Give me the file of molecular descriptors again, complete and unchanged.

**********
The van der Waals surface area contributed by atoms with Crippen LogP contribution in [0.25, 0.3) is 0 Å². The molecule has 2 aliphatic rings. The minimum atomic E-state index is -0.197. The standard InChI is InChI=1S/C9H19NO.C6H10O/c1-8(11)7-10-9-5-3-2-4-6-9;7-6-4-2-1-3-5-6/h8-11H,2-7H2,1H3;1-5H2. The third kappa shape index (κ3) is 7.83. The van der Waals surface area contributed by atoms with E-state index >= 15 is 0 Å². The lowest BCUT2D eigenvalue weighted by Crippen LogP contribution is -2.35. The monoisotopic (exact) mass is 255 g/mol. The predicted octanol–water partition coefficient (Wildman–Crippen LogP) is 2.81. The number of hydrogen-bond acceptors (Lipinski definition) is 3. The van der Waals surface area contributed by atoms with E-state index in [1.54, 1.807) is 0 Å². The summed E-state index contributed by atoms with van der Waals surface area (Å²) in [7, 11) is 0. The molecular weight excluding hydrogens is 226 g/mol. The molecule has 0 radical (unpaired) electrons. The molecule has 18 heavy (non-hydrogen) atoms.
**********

The van der Waals surface area contributed by atoms with Crippen LogP contribution in [0.25, 0.3) is 0 Å². The molecule has 2 aliphatic rings. The minimum atomic E-state index is -0.197. The standard InChI is InChI=1S/C9H19NO.C6H10O/c1-8(11)7-10-9-5-3-2-4-6-9;7-6-4-2-1-3-5-6/h8-11H,2-7H2,1H3;1-5H2. The third kappa shape index (κ3) is 7.83. The van der Waals surface area contributed by atoms with E-state index >= 15 is 0 Å². The lowest BCUT2D eigenvalue weighted by Crippen LogP contribution is -2.35. The monoisotopic (exact) mass is 255 g/mol. The predicted octanol–water partition coefficient (Wildman–Crippen LogP) is 2.81. The number of hydrogen-bond acceptors (Lipinski definition) is 3. The van der Waals surface area contributed by atoms with E-state index in [1.54, 1.807) is 0 Å². The summed E-state index contributed by atoms with van der Waals surface area (Å²) in [7, 11) is 0. The molecular weight excluding hydrogens is 226 g/mol. The molecule has 0 radical (unpaired) electrons. The molecule has 18 heavy (non-hydrogen) atoms.